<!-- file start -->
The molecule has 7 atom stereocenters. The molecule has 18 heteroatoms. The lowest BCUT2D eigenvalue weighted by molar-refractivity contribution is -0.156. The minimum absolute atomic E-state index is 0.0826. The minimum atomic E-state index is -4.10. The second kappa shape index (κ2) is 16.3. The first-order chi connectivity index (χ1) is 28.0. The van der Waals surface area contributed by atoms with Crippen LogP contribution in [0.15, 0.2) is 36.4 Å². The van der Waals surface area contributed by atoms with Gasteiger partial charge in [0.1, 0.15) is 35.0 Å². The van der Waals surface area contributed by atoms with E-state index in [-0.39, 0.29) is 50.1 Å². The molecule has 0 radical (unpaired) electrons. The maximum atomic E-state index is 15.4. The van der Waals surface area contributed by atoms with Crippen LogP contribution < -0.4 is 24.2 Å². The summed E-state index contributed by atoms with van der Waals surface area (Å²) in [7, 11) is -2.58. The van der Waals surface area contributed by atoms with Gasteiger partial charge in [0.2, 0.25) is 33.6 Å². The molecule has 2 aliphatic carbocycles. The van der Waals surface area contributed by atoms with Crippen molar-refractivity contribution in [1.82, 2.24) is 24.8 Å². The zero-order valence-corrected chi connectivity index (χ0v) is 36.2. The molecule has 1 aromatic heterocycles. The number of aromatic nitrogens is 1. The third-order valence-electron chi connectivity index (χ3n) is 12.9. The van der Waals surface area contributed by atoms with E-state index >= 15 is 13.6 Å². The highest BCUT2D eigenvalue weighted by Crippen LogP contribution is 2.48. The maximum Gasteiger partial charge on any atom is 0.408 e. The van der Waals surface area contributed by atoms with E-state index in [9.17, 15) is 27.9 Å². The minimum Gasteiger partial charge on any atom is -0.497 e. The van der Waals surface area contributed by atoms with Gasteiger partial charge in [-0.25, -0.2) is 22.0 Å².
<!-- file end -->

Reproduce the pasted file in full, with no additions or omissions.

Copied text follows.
The molecule has 7 atom stereocenters. The molecule has 18 heteroatoms. The lowest BCUT2D eigenvalue weighted by molar-refractivity contribution is -0.156. The minimum absolute atomic E-state index is 0.0826. The minimum atomic E-state index is -4.10. The second kappa shape index (κ2) is 16.3. The first-order chi connectivity index (χ1) is 28.0. The van der Waals surface area contributed by atoms with Crippen LogP contribution in [0.15, 0.2) is 36.4 Å². The van der Waals surface area contributed by atoms with Gasteiger partial charge in [0.1, 0.15) is 35.0 Å². The van der Waals surface area contributed by atoms with E-state index in [-0.39, 0.29) is 50.1 Å². The molecule has 0 radical (unpaired) electrons. The maximum atomic E-state index is 15.4. The van der Waals surface area contributed by atoms with Crippen LogP contribution < -0.4 is 24.2 Å². The summed E-state index contributed by atoms with van der Waals surface area (Å²) in [7, 11) is -2.58. The van der Waals surface area contributed by atoms with Gasteiger partial charge in [0.2, 0.25) is 33.6 Å². The molecule has 2 aliphatic carbocycles. The van der Waals surface area contributed by atoms with Crippen molar-refractivity contribution in [1.82, 2.24) is 24.8 Å². The zero-order valence-corrected chi connectivity index (χ0v) is 36.2. The molecule has 1 aromatic heterocycles. The number of aromatic nitrogens is 1. The third-order valence-electron chi connectivity index (χ3n) is 12.9. The van der Waals surface area contributed by atoms with E-state index >= 15 is 13.6 Å². The highest BCUT2D eigenvalue weighted by Crippen LogP contribution is 2.48. The maximum Gasteiger partial charge on any atom is 0.408 e. The van der Waals surface area contributed by atoms with E-state index in [9.17, 15) is 27.9 Å². The minimum Gasteiger partial charge on any atom is -0.497 e. The van der Waals surface area contributed by atoms with Gasteiger partial charge in [-0.25, -0.2) is 22.0 Å².